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PMS practices face up to £400k losses

Practices on local contracts are beginning to work out what NHS England’s review means for them – and in some cases it is six-figure annual losses, finds Sofia Lind

It is starting to become clear that the implications of the national review of PMS funding are potentially devastating for the practices involved.

Three months into the two-year process of reviewing all PMS contracts, practice accountants are saying their clients are preparing to lose up to £400k per year and they are advising them to cut back on staff and reduce patient services to avoid going under.

LMCs across the country are trying to negotiate parachute payments to mitigate the losses, but their efforts have met with a mixed response. While some area teams are happy to fund measures to ensure the viability of practices in the short term, others are blocking such plans.

Meanwhile in London, managers are planning for practices that remain on PMS contracts to be paid based on outcomes, including increasing cancer survival rates.

Equal opportunities

In February, managers announced a two-year review of all PMS contracts, after a fact-finding exercise showed £260m of so-called ‘PMS premium’ funding above that given to GMS  was not linked to additional services. This review is ongoing, led by local area teams, aimed at ensuring ‘equality of opportunity’ for GP practices, with the possibility that funding could be shared out across primary care.

PMS practice map

The announcement came amid declining numbers of PMS practices, with the 3,270 in 2012 representing a decrease of 45 on 2011. 

But it is only now that the impact on practices is being understood, with accountants issuing ominous warnings.

Essex accountancy firm Edmund Carr has warned the practices it is advising they could face total reductions ranging from £50k to £400k, because this funding is not linked with specific services, although it says cuts towards the top end of that range will be exceptional.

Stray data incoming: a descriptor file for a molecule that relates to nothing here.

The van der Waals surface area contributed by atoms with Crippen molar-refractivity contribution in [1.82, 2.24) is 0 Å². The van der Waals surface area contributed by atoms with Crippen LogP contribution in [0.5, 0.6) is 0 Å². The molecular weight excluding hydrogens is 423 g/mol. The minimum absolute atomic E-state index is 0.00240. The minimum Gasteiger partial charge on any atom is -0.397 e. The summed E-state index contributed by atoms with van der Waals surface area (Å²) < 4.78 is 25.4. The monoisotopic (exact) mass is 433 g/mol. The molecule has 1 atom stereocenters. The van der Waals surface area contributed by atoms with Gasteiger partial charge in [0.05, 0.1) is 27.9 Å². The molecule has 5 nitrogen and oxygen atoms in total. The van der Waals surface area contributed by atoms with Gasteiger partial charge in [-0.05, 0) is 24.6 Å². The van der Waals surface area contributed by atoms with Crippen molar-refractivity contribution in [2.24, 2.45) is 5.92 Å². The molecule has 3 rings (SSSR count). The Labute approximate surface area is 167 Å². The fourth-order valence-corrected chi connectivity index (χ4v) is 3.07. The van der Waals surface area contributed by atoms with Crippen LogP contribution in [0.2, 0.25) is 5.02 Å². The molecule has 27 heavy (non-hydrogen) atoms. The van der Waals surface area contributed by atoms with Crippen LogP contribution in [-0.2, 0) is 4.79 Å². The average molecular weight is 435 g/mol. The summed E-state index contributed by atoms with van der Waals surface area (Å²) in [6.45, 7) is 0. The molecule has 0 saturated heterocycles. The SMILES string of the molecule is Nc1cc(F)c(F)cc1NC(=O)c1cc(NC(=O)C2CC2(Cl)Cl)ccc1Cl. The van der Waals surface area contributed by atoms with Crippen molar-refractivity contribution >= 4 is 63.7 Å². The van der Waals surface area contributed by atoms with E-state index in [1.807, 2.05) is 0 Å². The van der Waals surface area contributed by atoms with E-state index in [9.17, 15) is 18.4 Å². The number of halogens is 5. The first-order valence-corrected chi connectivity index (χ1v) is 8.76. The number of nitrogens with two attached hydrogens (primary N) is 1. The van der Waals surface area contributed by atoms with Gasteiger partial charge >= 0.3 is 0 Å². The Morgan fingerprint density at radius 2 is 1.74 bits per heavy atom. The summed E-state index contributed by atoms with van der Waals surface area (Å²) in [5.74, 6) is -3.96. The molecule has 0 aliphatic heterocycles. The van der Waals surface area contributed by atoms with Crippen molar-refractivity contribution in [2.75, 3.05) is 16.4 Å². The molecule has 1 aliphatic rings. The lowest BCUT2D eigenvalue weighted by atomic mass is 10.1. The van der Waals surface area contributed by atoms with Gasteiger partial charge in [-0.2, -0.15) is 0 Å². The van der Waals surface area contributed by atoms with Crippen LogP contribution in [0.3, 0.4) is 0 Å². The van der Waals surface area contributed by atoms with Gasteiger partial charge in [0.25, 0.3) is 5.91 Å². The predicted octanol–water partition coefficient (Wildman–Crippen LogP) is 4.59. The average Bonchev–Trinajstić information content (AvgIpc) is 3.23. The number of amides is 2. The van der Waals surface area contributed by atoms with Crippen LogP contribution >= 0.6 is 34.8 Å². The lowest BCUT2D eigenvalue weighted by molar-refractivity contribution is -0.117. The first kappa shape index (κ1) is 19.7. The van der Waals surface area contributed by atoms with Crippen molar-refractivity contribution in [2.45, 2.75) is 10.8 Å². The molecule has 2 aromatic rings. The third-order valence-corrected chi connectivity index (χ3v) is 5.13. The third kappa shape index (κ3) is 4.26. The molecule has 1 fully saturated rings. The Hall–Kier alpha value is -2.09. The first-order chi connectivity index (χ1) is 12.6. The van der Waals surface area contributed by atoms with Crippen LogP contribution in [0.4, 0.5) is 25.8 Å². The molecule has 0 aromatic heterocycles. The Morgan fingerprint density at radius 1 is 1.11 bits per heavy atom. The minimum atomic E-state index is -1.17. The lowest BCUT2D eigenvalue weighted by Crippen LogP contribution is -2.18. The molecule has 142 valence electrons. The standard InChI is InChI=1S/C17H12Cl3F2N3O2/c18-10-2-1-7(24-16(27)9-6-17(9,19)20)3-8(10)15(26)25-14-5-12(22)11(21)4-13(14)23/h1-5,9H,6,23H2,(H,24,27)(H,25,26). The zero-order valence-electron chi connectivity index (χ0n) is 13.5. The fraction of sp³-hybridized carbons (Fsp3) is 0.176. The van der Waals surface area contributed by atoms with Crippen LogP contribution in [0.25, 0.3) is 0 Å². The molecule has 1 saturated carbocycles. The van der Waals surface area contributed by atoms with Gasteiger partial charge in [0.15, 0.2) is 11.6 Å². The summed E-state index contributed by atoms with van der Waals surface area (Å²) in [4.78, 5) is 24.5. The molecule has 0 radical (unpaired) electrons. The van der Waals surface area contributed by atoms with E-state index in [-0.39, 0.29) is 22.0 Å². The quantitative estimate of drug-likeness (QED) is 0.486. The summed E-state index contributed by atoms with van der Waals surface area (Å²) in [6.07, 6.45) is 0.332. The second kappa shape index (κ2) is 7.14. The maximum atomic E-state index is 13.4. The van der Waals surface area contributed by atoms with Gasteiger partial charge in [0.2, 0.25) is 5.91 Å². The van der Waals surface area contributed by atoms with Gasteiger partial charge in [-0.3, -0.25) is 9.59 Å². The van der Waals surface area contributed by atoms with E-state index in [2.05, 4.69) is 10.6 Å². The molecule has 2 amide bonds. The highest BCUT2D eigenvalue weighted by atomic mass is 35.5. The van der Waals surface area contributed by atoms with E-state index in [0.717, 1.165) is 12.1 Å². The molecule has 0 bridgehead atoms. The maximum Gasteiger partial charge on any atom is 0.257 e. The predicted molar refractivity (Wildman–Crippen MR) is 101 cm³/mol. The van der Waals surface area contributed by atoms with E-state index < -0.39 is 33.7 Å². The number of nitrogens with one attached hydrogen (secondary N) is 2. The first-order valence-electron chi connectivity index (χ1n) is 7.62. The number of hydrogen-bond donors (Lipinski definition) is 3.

But the firm is not the only one warning of six-figure annual losses.

Bob Senior, chair of the Association of Independent Specialist Medical Accountants and Baker Tilly’s head of medical services, says: ‘You are probably looking at [potential losses of] between £50,000 and £150,000 for a typical PMS practice, with three partners.’

Losses on such a scale would leave some practices unviable unless they make drastic changes, he says.

‘If you are being funded as if you were GMS, then you need to change your services back to match GMS. If you do nothing with the staff… then you’re probably going to be financially unviable.’

In order to mitigate these losses, many local LMC leaders have already begun negotiating deals to give practices transition payments if they switch to GMS contracts now. 

In Essex, PMS practices will have their ‘premiums’ – the money they receive that is not linked to providing services above GMS – phased out over seven years.

The deal has been taken up by 69 out of 100 PMS practices in the county, and has been welcomed by GP leaders and accountants, who view this as the most sustainable option for PMS practices.

Essex LMC chair Dr Brian Balmer says: ‘The alternative is extremely uncertain and could be a cliff edge of financial reduction, a very sudden chop of financial resources.’

East Anglia has followed Essex’s example, but with a four- rather than seven-year transition, which local accountants warn may not be adequate.

A similar situation, also setting off alarm bells, has developed in West Yorkshire, where the LMC says practices are being offered only ‘a couple of years’ of transition payments if they switch to GMS.

In Birmingham and the Black Country, Berkshire, Buckinghamshire and Oxfordshire, Leicester and Rutland and Lincolnshire, LMC leaders are hoping to be able to reach the same deal as in Essex, with a full seven-year phase-out before receiving GMS-level payments.

But in some areas, practices are being offered no help at all. In Gloucester, where only four PMS practices remain, the area team has refused any deal, saying a similar deal was struck with the PCT two years ago.

Badly hit

In other areas, GP leaders fear the worst. In Wakefield, West Yorkshire, the local area team is aiming to reduce the funding given to PMS practices from £90 per patient to £78 over the next four years. 

 Wakefield LMC chair, Dr Andrew Sykes, says that as the town is ‘the second biggest PMS area in West Yorkshire, and West Yorkshire is an outlier in England’, this will badly hit Wakefield in particular.

‘We’re looking at losing about 19% of our [primary care] spend in terms of money going out. That equates to 20 whole-time-equivalent GPs.’

For practices that decide to stick with PMS, there is also another potentially dark cloud on the horizon.

In London, plans to a pilot a new one-size-fits-all contract for PMS practices will make any additional funding above GMS dependent on how well they achieve certain population health outcomes, such as increasing cancer survival rates.

The NHS England London area team says the plan is aimed at helping to ‘reduce health inequalities’.